At Home |  DC • VA • MD Real Estate

April 6, 2018

HOUSE CARE CALENDAR: A Seasonal Guide to Maintaining Your Home

From summer vacations to winter holidays, it seems each season offers the perfect excuse to put off our to-do list. But be careful, homeowners: neglecting your home’s maintenance could put your personal safety—and one of your largest financial investments—at serious risk.

 In no time at all, small problems can lead to extensive and expensive repairs. And even if you avoid a catastrophe, those minor issues can still have a big impact. Properties that are not well maintained can lose 10 percent (or more) of their appraised value.

The good news is, by dedicating a few hours each season to properly maintaining your home, you can ensure a safe living environment for you and your family ... and actually increase the value of your home by one percent annually! You just need to know where and how to spend your time.

Use the following checklist as a guide to maintaining your home and lawn throughout the year. It's applicable for all climates, so please share it with friends and family members who you think could benefit, no matter where their home is located.


After a long, cold winter, many of us look forward to a fresh start in the spring. Wash away the winter grime, open the windows, and prepare your home for warmer weather and backyard barbecues. 


  • Conduct Annual Spring Cleaning
    Be sure to tackle those areas that may have gone neglected—such as your blinds, baseboards and fan blades—as well as appliances, including your refrigerator, dishwasher, oven and range hood. Clear out clutter and clothes you no longer wear, and toss old and expired food and medications.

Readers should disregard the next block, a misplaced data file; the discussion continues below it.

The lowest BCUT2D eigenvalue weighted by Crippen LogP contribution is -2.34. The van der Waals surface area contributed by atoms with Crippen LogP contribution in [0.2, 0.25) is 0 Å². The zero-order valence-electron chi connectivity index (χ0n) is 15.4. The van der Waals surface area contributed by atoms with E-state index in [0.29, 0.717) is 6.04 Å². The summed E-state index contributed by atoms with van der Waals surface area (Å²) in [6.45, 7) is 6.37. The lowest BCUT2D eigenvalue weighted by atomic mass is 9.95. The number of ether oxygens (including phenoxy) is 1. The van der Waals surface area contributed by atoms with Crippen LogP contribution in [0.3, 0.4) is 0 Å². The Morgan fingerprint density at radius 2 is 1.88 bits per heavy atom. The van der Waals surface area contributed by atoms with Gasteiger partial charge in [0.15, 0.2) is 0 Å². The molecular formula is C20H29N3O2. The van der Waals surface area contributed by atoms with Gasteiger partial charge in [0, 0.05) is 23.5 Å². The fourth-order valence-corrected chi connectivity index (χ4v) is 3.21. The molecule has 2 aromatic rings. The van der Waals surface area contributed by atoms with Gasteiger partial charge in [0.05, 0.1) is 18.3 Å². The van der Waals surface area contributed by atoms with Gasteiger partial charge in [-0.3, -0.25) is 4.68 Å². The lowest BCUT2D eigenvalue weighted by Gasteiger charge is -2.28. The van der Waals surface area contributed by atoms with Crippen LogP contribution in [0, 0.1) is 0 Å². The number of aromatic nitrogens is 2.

• Shut Down Heating System
    Depending on the type of heating system you have, you may need to shut your system down when not in use. Check the manufacturer’s instructions for proper procedures.
  • Tune Up A/C
    If your home has central air conditioning, schedule an annual tune-up with your HVAC technician. If you have a portable or window unit, be sure to follow the manufacturer's instructions for proper maintenance.
  • Check Plumbing
    It’s a good idea to periodically check your plumbing to spot any leaks or maintenance issues. Look for evidence of leaks—such as water stains on the ceiling—and check for dripping faucets or running toilets that need to be addressed. Inspect your hot water heater for sediment build up. Check your sump pump (if you have one) to ensure it’s working properly.

  • Inspect Smoke Alarm and Carbon Monoxide Detectors
    Check that your smoke and carbon monoxide detectors are functioning properly. Batteries should be replaced every six months, so change them now and again in the fall. Follow the manufacturer’s instructions to test your individual devices. And even properly functioning devices should be replaced at least every 10 years, or per the manufacturer’s recommendation.


  • Inspect Perimeter of Home
    Walk around your house and look for any signs of damage or wear and tear that should be addressed. Are there cracks in the foundation? Peeling paint? Loose or missing roof shingles? Make a plan to make needed repairs yourself or hire a contractor.
  • Clean Home’s Exterior
    Wash windows and clean and replace screens if they were removed during the winter months. For the home’s facade, it’s generally advisable to use the gentlest method that is effective. A simple garden hose will work in most cases.
  • Clean Gutters and Downspouts
    Gutters and downspouts should be cleaned at least twice a year. Neglected gutters can cause water damage to a home, so make sure yours are clean and free of debris. If your gutters have screens, you may be able to decrease the frequency of cleanings, but they should still be checked periodically.
  • Rake Leaves